Herbs: Superior Class
The Divine Farmer's Materia Medica starts with several species of Ganoderma (Reishi or Ling Zhi). There are six species names according to color: Ganoderma viridis, G. rubra, G. aurea, G. alba, G, nigra, G. purpurea. At this point we will not be discussing whether or not these are different species (we'll save that for another article). The main thing to mention now is that our most common species locally is Ganoderma tsugae and that we also have another, usually called G. lucidum that favors Maple trees. This important medicinal warrants its own post in the future.
Tian Men Dong (Asparagi cochinensis) is listed as an herb that treats wind damp and nourishes bone marrow and chi. Shatavari from Ayurveda is perhaps better known (most revered as the "women's Ginseng" of India). We also have the domestic species grown for its vegetative shoots.
Atractylodis is listed. As a primary herb of Chinese medicine, this is one we should learn to cultivate locally. We also have Elecampane as a suitable replacement. I have used Elecampane quite extensively and have found it to be much more useful than what is commonly recognized and have recently read of it being a replacement for Atractylodis.
Rehmannia is listed. It should be grown more locally.
Chang Pu is listed. We have our local wild Calamus.
Wild Yam is listed. This is another to cultivate.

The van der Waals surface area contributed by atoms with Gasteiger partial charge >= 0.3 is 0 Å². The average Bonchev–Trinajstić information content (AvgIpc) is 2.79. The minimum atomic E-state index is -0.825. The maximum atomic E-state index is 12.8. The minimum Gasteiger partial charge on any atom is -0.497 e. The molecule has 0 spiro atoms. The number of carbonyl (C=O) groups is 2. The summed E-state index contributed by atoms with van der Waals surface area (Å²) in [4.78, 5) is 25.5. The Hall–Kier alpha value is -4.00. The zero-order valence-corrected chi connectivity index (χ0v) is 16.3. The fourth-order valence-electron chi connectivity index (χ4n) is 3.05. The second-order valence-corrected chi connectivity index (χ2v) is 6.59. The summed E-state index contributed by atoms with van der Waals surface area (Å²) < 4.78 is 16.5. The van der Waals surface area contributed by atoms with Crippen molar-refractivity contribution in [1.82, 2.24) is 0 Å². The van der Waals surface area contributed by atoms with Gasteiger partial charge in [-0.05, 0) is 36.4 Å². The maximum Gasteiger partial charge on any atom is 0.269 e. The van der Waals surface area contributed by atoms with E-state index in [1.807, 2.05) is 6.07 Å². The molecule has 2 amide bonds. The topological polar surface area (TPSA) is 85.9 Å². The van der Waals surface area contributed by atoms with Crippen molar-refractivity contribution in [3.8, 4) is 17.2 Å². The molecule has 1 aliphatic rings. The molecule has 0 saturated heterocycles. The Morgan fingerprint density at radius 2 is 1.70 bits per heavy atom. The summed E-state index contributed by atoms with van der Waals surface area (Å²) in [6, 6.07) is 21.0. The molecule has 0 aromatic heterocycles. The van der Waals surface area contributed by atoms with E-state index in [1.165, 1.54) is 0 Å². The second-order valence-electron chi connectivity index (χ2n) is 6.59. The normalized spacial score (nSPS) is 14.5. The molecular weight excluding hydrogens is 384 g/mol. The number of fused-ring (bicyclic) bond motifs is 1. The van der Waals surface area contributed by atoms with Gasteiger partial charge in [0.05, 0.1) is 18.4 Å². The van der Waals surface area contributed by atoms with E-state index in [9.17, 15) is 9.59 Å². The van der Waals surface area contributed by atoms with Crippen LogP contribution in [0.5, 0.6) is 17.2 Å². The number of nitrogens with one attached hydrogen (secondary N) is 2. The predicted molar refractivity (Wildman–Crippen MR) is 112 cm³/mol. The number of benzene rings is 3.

Chrysanthemum is listed.
Licorce is listed. This should be grown more.
Ren Shen (Panax ginseng) is listed. Of course, we have our local American Ginseng. We should also be cultivating the Chinese species.
A species of Buttercup is listed. This warrants further study.
Achyranthis is mentioned. This is an important herb that I have been researching lately. I will post write more on this later.
Du Huo (Angelica pubescentis) is listed. We have Angelica archangelica from the garden and various wild species.
Dang Gui (Dong Quai, etc) is also listed. It should be cultivated more.
Chinese Black Cohosh is listed. We have our native species.
Bupleurum is listed. This is an important herb from Chinese medicine and should be cultivated.
Tree-of-Heaven, an emergent invasive, is mentioned. The part used is not mentioned. The description is quite attractive:
"...boosts qi [chi], replenishes the skin and muscles, brightens the eyes, and makes one wise and intelligent so as to forsee the future..." I have been wanting to learn about this herb for some time, but lack of experience coupled with the poisonous properties have deterred me. It is used as an astringent for diarrhea and is known to cause dermatitis in individuals cutting the tree. We will explore this more later.
Two species of Artemesia are listed.
A species of Plantain is mentioned.
Xi Ming Zi (Semen Thlaspi Arvensis) is listed. This is another important study, as it and relatives are common farm weeds.
Chinese Motherwort is listed. We have our local (introduced) species.
A Gentian species is mentioned.
Cattail pollen is listed.
Chinese Gravelroot is listed.
Astragalus is listed. This is a most important herb of Chinese medicine and should be cultivated more.
Sesame is listed.
There are several others listed and much discussion that can continue regarding the above. Check back for future posts.